The second one had to do more with restaurants, clubs, essential escalators, things that we would want in a new building, and in this case, this is a building that's getting to be 20 years old. And for a team to be in it, we feel that for the long haul, it needed to be -- certain improvements needed to be made. It's really not fair to call them upgrades as much as improvements that would be good for all the tenants in the building.
Q. So what's stopping the Maloofs for upgrading their building in Sacramento or building a new one there?
COMMISSIONER DAVID STERN: Well, you'll have to check the record. They have been trying to get a new building built for the last decade and they have been having problems with it. It hasn't been successful.
Q. What did you hear from board here today, was it from the Maloofs or from Anaheim or from the mayor's office that made you feel you had to extend the deadline?
COMMISSIONER DAVID STERN: No, it's not what I didn't hear; it's what I did hear. From both sides. They really wanted to understand what Mayor Johnson was talking about with respect to various changes in the fortunes of a new building campaign, and the changes in how the team would be favorably impacted by sponsorships and ticket sales.
The mayor, you know, really understood that Arco is -- excuse me, Power Balance Arena is not the arena of the future; and that Sacramento has to face up to the issue that when Arco no longer is around; and it's on its last legs now; the NCAA won't even use it to host tournaments; that Sacramento will be the 20th city in the country. So it will be the 20th largest market, and it will be the only one of those 20 not to have any entertainment and sports center.
So, you know, and with respect to Anaheim, the various arrangements and the like had not been fully buttoned down. They were changing a little bit in the last few days, and so the committee wanted to study more about what the Anaheim final arrangements looked like.
And so it seemed smart to put off the application for a bit, and that's what Glen Taylor, who is the chairman of the board, and Clay Bennett, chairman of the committee, asked me to do. And so I did it by asking for a motion at the Board of Governors, and it passed unanimously.
Q. You've obviously gone down this road many times with Sacramento in terms of trying to find a new building. Did Mayor Johnson say anything today that would give you any indication that that aspect of it is definitely different now or is definitely possible now where it has not been possible for so long?
COMMISSIONER DAVID STERN: Actually I would say that the mayor, together with the ICON group that he brought in, Tim Romani; the mayor was persuasive in telling the committee that there seems to be an intensity that makes it the most intense time of interest in the community that he has seen; and that he thinks there may be some intelligent way to consider an arena project at a downtown site where the city owns land, where the federal government is supporting something called an intermodal, and so the owners wanted to know more.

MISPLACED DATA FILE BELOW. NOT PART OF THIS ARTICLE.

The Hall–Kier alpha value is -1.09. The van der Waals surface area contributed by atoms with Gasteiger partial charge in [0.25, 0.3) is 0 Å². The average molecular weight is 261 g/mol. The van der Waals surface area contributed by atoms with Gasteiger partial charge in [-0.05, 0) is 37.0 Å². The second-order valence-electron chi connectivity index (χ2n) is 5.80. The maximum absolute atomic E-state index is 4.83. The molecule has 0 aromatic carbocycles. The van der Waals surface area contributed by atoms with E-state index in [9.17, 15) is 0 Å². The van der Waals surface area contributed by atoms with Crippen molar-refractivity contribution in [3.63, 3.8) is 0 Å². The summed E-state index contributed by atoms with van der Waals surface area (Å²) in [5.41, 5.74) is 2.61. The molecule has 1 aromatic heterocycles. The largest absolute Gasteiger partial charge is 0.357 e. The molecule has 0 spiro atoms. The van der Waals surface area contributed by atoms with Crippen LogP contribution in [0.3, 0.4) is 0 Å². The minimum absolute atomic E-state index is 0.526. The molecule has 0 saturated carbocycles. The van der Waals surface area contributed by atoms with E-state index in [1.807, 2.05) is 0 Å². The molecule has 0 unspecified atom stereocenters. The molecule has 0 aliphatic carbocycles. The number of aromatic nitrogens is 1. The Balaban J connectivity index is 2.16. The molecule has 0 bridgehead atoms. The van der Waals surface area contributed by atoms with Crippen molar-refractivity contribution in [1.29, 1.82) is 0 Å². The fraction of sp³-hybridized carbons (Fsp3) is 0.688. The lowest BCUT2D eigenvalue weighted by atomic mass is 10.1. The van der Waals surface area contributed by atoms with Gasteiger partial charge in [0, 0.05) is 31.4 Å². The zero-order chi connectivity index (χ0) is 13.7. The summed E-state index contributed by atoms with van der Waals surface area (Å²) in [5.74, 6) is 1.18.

Q. Given the situation with Kobe Bryant this week and Boston having covered a player who is kind of known for his on-court banter, would there be any adjustments to in the game conversations amongst players, officials? Is that something that will be addressed? Will there be any words that will be on a list that can't be said? Will there be any adjustments given what's happened this year with a lot of players' words being picked up by Twitter and by fans, etc.?
COMMISSIONER DAVID STERN: I don't think so. Not that I'm aware of. Our rules are what they are. You know, for the most part, our players conduct themselves in the manner that we would like them to conduct themselves.
Kobe apologized for his insensitive remarks. I think he understood it. He was severely penalized, and we are ready to move on without spending too much time on the subject that you just outlined.
Q. Do you believe is there kind of a perception or belief that what happens in the game, some of that stuff has to be kind of like excused because of the intensity of the game?
COMMISSIONER DAVID STERN: No. But I don't know what you're referring to.
Q. Just trash talk language, that type of thing; that maybe fans can overhear, four-letter words, that type of thing.
COMMISSIONER DAVID STERN: No. Our players have a pretty good idea of what and how they are supposed to conduct themselves, even on the court and around the fans. But if something that a player says gets picked up, then he's at risk, and our players know that. And that's the way it's always been.
Q. With the NHL lockout a few years ago, something like one-third of the teams actually lost less money when there were no games, no players to be paid. Can you address how the NBA's situation is or isn't like that? Do you have any teams that would be in that situation, and if so, how many?
ADAM SILVER: We do have teams that are in that situation. I won't say the precise number, but there are several that will do better financially if we are not playing.
Having said that, it is absolutely our goal to get a deal, and even those teams that in the short term would do better on a P&L by not playing, I'm sure would still prefer to be playing, and to be building their business. And there's no doubt from a league-wide standpoint, we will do enormous damage to ourselves if we are not playing.
So while that is true, then some teams in the short term will do better if they are not paying players salaries for that season. Our goal still is to not have a work stoppage and to get a deal done for next season.
FastScripts Transcript by ASAP Sports